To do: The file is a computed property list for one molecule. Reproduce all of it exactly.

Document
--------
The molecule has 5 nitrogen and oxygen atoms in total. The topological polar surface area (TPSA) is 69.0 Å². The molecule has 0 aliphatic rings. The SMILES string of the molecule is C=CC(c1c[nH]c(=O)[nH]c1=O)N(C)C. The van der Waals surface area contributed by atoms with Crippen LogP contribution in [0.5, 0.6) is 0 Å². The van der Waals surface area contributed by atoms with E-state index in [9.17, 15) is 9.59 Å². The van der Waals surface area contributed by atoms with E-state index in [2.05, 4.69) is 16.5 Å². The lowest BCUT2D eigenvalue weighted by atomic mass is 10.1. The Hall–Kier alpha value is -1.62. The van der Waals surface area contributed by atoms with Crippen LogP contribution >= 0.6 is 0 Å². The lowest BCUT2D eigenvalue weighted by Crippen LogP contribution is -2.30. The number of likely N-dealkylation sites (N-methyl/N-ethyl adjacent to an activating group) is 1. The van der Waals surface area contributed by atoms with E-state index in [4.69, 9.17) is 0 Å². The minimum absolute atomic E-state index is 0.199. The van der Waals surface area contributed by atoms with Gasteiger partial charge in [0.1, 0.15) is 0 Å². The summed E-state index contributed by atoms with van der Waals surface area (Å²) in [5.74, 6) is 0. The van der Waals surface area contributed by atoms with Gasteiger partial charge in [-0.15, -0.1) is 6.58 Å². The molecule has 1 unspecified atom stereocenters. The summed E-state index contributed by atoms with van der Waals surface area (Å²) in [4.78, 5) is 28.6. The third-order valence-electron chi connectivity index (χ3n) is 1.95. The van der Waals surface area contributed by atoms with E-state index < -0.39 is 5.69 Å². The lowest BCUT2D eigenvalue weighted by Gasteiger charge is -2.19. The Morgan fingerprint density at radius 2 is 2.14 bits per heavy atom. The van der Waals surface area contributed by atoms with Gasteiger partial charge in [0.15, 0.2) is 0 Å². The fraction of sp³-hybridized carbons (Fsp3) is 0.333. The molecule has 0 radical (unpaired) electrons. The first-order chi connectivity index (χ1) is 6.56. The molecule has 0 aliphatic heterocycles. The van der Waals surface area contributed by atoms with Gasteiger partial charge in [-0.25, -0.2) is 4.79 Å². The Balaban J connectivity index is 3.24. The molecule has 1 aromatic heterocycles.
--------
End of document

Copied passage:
The molecule has 5 nitrogen and oxygen atoms in total. The topological polar surface area (TPSA) is 69.0 Å². The molecule has 0 aliphatic rings. The SMILES string of the molecule is C=CC(c1c[nH]c(=O)[nH]c1=O)N(C)C. The van der Waals surface area contributed by atoms with Crippen LogP contribution in [0.5, 0.6) is 0 Å². The van der Waals surface area contributed by atoms with E-state index in [9.17, 15) is 9.59 Å². The van der Waals surface area contributed by atoms with E-state index in [2.05, 4.69) is 16.5 Å². The lowest BCUT2D eigenvalue weighted by atomic mass is 10.1. The Hall–Kier alpha value is -1.62. The van der Waals surface area contributed by atoms with Crippen LogP contribution >= 0.6 is 0 Å². The lowest BCUT2D eigenvalue weighted by Crippen LogP contribution is -2.30. The number of likely N-dealkylation sites (N-methyl/N-ethyl adjacent to an activating group) is 1. The van der Waals surface area contributed by atoms with E-state index in [4.69, 9.17) is 0 Å². The minimum absolute atomic E-state index is 0.199. The van der Waals surface area contributed by atoms with Gasteiger partial charge in [0.1, 0.15) is 0 Å². The summed E-state index contributed by atoms with van der Waals surface area (Å²) in [5.74, 6) is 0. The van der Waals surface area contributed by atoms with Gasteiger partial charge in [-0.15, -0.1) is 6.58 Å². The molecule has 1 unspecified atom stereocenters. The summed E-state index contributed by atoms with van der Waals surface area (Å²) in [4.78, 5) is 28.6. The third-order valence-electron chi connectivity index (χ3n) is 1.95. The van der Waals surface area contributed by atoms with E-state index < -0.39 is 5.69 Å². The lowest BCUT2D eigenvalue weighted by Gasteiger charge is -2.19. The Morgan fingerprint density at radius 2 is 2.14 bits per heavy atom. The van der Waals surface area contributed by atoms with Gasteiger partial charge in [0.15, 0.2) is 0 Å². The fraction of sp³-hybridized carbons (Fsp3) is 0.333. The molecule has 0 radical (unpaired) electrons. The first-order chi connectivity index (χ1) is 6.56. The molecule has 0 aliphatic heterocycles. The van der Waals surface area contributed by atoms with Gasteiger partial charge in [-0.25, -0.2) is 4.79 Å². The Balaban J connectivity index is 3.24. The molecule has 1 aromatic heterocycles.